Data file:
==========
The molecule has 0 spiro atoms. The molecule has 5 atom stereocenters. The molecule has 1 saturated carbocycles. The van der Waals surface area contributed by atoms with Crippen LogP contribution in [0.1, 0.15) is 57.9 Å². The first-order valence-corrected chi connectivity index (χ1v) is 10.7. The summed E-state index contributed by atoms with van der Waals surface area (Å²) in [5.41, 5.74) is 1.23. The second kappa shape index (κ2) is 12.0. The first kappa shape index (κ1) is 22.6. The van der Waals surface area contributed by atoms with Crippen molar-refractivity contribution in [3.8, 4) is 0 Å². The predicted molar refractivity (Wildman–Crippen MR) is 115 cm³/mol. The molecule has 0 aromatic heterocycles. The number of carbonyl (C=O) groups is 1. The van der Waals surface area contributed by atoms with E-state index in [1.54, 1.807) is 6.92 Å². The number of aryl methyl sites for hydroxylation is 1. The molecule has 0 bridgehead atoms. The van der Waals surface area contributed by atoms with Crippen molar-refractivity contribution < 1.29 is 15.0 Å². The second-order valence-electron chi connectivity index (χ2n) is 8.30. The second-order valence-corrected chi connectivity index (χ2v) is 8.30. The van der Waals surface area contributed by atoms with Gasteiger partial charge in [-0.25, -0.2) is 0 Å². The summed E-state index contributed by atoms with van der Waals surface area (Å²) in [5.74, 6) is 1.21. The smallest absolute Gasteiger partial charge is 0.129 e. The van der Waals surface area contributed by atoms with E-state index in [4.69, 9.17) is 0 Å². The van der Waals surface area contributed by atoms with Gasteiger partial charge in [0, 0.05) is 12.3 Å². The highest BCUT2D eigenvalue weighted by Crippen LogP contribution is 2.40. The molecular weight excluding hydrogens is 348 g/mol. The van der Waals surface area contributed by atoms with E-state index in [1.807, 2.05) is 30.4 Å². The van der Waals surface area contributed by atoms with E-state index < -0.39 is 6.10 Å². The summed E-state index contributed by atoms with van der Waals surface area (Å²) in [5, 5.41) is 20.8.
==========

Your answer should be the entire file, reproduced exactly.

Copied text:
The molecule has 0 spiro atoms. The molecule has 5 atom stereocenters. The molecule has 1 saturated carbocycles. The van der Waals surface area contributed by atoms with Crippen LogP contribution in [0.1, 0.15) is 57.9 Å². The first-order valence-corrected chi connectivity index (χ1v) is 10.7. The summed E-state index contributed by atoms with van der Waals surface area (Å²) in [5.41, 5.74) is 1.23. The second kappa shape index (κ2) is 12.0. The first kappa shape index (κ1) is 22.6. The van der Waals surface area contributed by atoms with Crippen molar-refractivity contribution in [3.8, 4) is 0 Å². The predicted molar refractivity (Wildman–Crippen MR) is 115 cm³/mol. The molecule has 0 aromatic heterocycles. The number of carbonyl (C=O) groups is 1. The van der Waals surface area contributed by atoms with E-state index in [1.54, 1.807) is 6.92 Å². The number of aryl methyl sites for hydroxylation is 1. The molecule has 0 bridgehead atoms. The van der Waals surface area contributed by atoms with Crippen molar-refractivity contribution < 1.29 is 15.0 Å². The second-order valence-electron chi connectivity index (χ2n) is 8.30. The second-order valence-corrected chi connectivity index (χ2v) is 8.30. The van der Waals surface area contributed by atoms with Gasteiger partial charge in [-0.25, -0.2) is 0 Å². The summed E-state index contributed by atoms with van der Waals surface area (Å²) in [5.74, 6) is 1.21. The smallest absolute Gasteiger partial charge is 0.129 e. The van der Waals surface area contributed by atoms with E-state index in [4.69, 9.17) is 0 Å². The van der Waals surface area contributed by atoms with Gasteiger partial charge in [0, 0.05) is 12.3 Å². The highest BCUT2D eigenvalue weighted by Crippen LogP contribution is 2.40. The molecular weight excluding hydrogens is 348 g/mol. The van der Waals surface area contributed by atoms with E-state index in [1.807, 2.05) is 30.4 Å². The van der Waals surface area contributed by atoms with E-state index < -0.39 is 6.10 Å². The summed E-state index contributed by atoms with van der Waals surface area (Å²) in [5, 5.41) is 20.8.